Fingering based on what comes before and after is a good idea, especially on things that will ultimately have to go fast. Consider bars 11 - 14 of "Katyusha" (Matvei Blanter, 1938). It bounces back and forth between Am played 421 and Em played 542 (or at least that's the way I finger it). (Left hand of course).


-- J.S.

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Re: A question about approach to working out fingerings. [Re: JohnSprung] #2799734
01/08/19 11:59 AM
01/08/19 11:59 AM
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PianoWVBob Offline OP
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Originally Posted by JohnSprung
Originally Posted by PianoWVBob
... the F major root form chord is fingered 1-2-3 and the G major root chord is fingered 1-2-4 ....


This has me confused. Is it possible that you're talking about playing this with the right hand? 3 on F to 4 on G would be sort of backwards for the left hand.

Fingering based on what comes before and after is a good idea, especially on things that will ultimately have to go fast. Consider bars 11 - 14 of "Katyusha" (Matvei Blanter, 1938). It bounces back and forth between Am played 421 and Em played 542 (or at least that's the way I finger it). (Left hand of course).



Yes...this is for the right hand. Chords on the right..bass note with the left. It's singing accompaniment.

Re: A question about approach to working out fingerings. [Re: PianoWVBob] #2799742
01/08/19 12:25 PM
01/08/19 12:25 PM
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JohnSprung Offline
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That would work, but still somewhat strange. Maybe if you really needed to maintain finger legato on the melody line.... ?


-- J.S.

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Re: A question about approach to working out fingerings. [Re: JohnSprung] #2799746
01/08/19 12:30 PM
01/08/19 12:30 PM
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PianoWVBob Offline OP
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Originally Posted by JohnSprung

That would work, but still somewhat strange. Maybe if you really needed to maintain finger legato on the melody line.... ?


I think mainly he's doing to to teach a technique that would be valuable later on...not necessarily right now.

Re: A question about approach to working out fingerings. [Re: PianoWVBob] #2799769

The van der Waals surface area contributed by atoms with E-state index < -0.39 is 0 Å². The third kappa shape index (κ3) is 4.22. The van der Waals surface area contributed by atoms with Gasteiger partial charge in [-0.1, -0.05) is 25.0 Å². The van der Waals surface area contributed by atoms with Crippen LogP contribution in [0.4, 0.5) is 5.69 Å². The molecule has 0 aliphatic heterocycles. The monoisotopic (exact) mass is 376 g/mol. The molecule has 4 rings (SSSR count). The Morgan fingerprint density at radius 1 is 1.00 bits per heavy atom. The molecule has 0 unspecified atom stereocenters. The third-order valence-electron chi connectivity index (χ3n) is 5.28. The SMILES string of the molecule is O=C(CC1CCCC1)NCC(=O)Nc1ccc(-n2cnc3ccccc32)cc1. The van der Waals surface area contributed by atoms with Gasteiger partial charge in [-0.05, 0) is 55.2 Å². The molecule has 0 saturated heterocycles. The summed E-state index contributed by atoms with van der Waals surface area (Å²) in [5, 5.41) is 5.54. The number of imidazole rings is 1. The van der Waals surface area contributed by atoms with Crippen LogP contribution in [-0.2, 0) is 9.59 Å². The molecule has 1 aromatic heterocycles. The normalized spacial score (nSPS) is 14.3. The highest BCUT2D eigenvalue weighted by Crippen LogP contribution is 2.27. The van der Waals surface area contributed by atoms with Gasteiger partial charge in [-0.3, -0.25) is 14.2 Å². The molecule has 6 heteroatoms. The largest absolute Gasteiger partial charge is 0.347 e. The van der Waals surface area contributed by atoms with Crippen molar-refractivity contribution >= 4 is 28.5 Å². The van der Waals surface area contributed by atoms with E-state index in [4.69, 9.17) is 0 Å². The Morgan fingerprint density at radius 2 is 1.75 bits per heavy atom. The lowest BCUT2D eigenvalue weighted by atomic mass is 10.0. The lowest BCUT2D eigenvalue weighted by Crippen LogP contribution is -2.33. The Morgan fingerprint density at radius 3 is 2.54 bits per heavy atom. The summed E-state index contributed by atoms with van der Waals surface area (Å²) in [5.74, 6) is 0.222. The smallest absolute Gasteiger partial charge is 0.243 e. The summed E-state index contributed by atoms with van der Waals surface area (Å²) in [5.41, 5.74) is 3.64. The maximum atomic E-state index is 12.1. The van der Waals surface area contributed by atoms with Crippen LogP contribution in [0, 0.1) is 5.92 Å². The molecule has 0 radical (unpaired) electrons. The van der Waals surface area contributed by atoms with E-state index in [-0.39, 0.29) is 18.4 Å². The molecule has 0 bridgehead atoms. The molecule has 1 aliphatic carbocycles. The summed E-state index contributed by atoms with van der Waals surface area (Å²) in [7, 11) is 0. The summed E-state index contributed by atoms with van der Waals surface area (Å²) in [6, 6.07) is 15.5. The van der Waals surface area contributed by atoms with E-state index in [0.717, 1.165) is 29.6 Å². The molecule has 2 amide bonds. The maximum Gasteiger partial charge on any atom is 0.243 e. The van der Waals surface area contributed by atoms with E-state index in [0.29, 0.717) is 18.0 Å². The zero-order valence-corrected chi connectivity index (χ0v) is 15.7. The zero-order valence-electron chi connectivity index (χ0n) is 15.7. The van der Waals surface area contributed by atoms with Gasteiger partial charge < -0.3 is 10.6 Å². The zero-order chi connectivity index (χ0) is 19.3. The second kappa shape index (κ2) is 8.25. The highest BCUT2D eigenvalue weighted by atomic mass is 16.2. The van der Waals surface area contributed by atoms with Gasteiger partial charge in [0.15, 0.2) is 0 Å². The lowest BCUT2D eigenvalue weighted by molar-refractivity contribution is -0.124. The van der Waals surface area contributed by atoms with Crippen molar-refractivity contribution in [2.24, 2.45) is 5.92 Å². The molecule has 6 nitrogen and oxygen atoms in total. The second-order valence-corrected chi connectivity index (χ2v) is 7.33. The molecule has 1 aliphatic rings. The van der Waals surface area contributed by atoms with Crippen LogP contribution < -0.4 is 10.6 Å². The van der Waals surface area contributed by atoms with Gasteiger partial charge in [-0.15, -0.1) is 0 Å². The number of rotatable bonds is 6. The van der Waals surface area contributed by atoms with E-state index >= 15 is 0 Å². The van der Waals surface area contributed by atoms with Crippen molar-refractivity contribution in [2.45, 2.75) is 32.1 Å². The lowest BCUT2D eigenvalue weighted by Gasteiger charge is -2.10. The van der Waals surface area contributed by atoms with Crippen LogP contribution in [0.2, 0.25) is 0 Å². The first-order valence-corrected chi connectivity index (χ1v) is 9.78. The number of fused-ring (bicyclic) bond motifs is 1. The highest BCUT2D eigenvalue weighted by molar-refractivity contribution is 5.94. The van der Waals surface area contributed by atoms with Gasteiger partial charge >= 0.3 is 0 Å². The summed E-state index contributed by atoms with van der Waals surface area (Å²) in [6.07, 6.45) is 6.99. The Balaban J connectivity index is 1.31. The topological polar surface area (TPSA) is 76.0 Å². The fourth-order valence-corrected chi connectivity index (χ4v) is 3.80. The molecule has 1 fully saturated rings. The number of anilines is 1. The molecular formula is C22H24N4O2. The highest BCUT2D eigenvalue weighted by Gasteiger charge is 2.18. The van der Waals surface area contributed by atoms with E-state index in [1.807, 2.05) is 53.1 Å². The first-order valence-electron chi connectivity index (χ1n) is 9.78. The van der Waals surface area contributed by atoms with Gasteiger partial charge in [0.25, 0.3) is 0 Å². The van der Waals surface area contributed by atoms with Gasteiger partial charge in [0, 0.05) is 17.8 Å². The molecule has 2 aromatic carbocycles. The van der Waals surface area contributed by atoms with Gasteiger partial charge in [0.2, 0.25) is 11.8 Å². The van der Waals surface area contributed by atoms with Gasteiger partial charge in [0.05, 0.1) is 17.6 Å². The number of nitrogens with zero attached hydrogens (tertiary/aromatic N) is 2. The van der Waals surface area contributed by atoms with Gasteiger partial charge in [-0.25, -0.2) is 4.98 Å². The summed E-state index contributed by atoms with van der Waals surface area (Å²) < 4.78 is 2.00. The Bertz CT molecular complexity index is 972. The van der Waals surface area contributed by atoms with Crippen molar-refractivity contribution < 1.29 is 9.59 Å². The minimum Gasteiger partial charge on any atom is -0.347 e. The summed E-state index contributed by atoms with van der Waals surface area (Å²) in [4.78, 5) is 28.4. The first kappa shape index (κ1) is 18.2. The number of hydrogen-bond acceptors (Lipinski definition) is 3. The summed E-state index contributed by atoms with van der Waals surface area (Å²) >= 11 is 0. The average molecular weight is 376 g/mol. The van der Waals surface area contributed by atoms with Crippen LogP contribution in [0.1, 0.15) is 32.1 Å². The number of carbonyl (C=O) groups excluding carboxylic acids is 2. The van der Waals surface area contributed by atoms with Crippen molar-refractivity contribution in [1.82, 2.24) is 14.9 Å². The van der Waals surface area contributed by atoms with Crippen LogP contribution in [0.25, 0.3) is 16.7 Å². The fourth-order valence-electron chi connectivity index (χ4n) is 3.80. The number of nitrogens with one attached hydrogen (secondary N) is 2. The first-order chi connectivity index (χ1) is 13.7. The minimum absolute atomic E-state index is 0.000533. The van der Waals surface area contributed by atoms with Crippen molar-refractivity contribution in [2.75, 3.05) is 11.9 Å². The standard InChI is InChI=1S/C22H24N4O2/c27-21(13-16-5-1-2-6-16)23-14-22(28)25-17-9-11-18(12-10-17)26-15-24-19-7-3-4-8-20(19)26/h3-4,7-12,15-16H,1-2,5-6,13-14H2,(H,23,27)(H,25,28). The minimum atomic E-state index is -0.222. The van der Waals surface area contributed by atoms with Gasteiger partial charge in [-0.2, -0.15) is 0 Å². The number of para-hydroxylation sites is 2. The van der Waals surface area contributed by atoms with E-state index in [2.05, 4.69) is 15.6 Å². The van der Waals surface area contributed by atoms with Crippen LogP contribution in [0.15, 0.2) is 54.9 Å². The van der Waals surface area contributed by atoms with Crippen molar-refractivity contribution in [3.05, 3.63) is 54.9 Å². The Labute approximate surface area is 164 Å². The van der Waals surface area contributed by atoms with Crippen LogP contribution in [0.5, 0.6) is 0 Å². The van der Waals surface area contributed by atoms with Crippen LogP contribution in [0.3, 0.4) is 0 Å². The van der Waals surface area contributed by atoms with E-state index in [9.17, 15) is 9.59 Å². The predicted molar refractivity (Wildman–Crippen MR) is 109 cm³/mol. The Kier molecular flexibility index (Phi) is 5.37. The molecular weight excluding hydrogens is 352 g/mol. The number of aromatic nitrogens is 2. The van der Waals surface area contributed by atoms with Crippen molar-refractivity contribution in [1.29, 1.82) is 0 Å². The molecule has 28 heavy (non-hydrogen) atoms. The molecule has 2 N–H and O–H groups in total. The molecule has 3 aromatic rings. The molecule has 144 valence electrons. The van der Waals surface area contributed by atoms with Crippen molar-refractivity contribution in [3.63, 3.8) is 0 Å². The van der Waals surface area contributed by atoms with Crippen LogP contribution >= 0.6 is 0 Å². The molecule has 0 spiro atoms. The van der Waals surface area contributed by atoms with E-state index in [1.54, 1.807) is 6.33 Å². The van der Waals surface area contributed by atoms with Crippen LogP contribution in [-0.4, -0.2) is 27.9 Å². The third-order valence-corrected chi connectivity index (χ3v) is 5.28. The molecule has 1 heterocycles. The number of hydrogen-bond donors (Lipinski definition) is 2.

01/08/19 01:35 PM
01/08/19 01:35 PM
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Originally Posted by PianoWVBob
Originally Posted by JohnSprung

That would work, but still somewhat strange. Maybe if you really needed to maintain finger legato on the melody line.... ?
I think mainly he's doing to to teach a technique that would be valuable later on...not necessarily right now.
In many decades of piano playing I have never consciously done what that person suggests. That does not mean it might not be useful sometimes but I don't think it's a major fingering idea. For example, 1-2-4 followed by 1-3-5 or 1-2-4 followed by 1-2-4 could be better depending on the circumstances(what follows the two chords) or hand size.

Last edited by pianoloverus; 01/08/19 01:40 PM.
Re: A question about approach to working out fingerings. [Re: PianoWVBob] #2800725
01/10/19 11:14 PM
01/10/19 11:14 PM
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Charles Cohen Online content
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That fingering (GCE/124 <—> ACF/125) follows a "least possible movement" model. the center of the hand barely moves (it can be kept steady, if you try). Fingers 4 and 5 stay over their keys. Only the thumb moves a full key sideways.

Whether it's worth the trouble — that depends on the musical surround. If the chord becomes an arpeggio, and the tempo is fierce, I think it makes a lot of sense.

Try repeating each chord twice, in swing rhythm . . .


. Charles
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Re: A question about approach to working out fingerings. [Re: PianoWVBob] #2800980
01/11/19 05:55 PM
01/11/19 05:55 PM
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125 on a triad feels really tight and scrunched together to me.... It all depends on your hands.


-- J.S.

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Knabe Grand # 10927